Clare Island’s magnificent silhouette dominates the Atlantic horizon in Clew Bay, County Mayo.
Located at a convenient distance of 3 miles (5 kilometres) from Roonagh pier on the Mayo mainland, Clare Island’s spectacular natural beauty and unique history and culture makes it a highlight of any trip to the west of Ireland.
Clare Island’s beautiful sandy beach, surrounding the main harbour and Granuaile’s Castle, is our greatest natural amenity.
Clare Islands’ remarkably varied terrain offers the ideal territory for both serious hill-walkers and the casual visitor out for a stroll.
On the West and North sides of Clare Island, the spectacular Cliffs offer the Bird-watcher a wonderful opportunity for viewing nesting sea-birds.
Clare Island possesses one of the most diverse geologies in all of Europe and incidentally is the location of Ireland’s oldest fossil. In 1909, the first major biological survey in the world of a specific area began on Clare Island. It was coordinated by the famous naturalist, Robert Lloyd Praeger.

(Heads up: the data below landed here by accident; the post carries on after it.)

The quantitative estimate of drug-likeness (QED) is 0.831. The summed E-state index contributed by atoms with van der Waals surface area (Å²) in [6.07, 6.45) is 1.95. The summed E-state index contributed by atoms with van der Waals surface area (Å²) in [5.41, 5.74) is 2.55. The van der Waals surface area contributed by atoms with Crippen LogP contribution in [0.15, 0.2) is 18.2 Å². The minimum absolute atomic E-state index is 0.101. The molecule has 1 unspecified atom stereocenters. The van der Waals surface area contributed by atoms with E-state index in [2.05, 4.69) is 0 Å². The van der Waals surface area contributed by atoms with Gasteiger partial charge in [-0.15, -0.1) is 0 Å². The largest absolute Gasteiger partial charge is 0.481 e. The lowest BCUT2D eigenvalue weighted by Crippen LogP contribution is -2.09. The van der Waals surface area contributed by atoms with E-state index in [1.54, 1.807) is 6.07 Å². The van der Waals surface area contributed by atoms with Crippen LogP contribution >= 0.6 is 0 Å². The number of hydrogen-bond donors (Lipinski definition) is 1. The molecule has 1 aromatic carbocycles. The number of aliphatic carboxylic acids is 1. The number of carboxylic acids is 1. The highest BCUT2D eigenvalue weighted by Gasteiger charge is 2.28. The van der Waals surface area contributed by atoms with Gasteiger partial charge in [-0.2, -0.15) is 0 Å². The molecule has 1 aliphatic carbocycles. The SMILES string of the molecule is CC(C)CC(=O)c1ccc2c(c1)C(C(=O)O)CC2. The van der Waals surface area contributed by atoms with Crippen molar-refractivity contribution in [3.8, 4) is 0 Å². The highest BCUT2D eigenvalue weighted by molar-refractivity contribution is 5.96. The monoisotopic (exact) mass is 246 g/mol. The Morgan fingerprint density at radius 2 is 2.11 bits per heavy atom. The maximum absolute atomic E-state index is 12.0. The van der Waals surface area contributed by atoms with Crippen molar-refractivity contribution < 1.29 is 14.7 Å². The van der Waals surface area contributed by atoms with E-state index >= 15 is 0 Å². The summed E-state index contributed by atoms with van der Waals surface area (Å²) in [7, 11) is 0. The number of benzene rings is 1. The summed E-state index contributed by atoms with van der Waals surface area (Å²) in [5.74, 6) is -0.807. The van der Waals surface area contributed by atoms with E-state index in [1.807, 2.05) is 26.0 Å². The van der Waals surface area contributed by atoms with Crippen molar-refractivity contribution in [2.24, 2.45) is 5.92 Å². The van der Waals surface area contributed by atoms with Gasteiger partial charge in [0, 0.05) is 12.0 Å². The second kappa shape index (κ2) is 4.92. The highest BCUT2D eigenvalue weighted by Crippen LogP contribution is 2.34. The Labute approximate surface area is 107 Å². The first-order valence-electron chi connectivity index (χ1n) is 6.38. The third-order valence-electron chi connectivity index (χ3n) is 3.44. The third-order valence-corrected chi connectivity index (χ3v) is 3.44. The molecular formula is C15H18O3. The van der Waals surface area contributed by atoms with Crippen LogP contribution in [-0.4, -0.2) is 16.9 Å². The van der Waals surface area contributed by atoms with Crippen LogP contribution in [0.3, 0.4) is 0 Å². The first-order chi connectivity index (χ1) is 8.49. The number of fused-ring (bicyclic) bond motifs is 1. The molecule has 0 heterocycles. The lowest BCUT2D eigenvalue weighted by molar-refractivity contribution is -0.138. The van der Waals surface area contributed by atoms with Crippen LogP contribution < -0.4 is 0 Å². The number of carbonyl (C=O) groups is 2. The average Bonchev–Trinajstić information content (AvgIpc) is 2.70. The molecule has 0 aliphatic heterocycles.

On a rocky headland at the harbour on Clare Island is the square tower which served as Grace O’Malley’s castle. Clare Island was the stronghold of this remarkable 16th-century pirate queen who lived by her family trade of piracy and plunder.
For almost two centuries, the island’s Lighthouse has been a nautical landmark perched high on the craggy cliffs, watching over Achill, Westport and beyond. Once a safe haven for sailors, this heritage property now offers sanctuary of a different kind. This architecturally majestic, listed building has been lovingly transformed into fully catered, luxury accommodation, complemented by magnificent sea views and an inspiring, natural environment.
At the western point of Clare Island, at Tuar Mor, lie the ruins of a signal tower, built in 1804, as an answer to the impending threat of a Napoleonic invasion. The Clare Island tower is one of a whole line of interlinked towers along the coast, the next one to the north is on Achill Island.
The sea cliffs on Clare Island are among the most dramatic on Ireland’s north west coast. They provide suitable nesting sites for thousands of sea birds during the summer months. A small gannet colony of only 3 pairs exists on a sea stack on the north west of Clare Island. This is the most northerly of the 5 gannet colonies found in Ireland.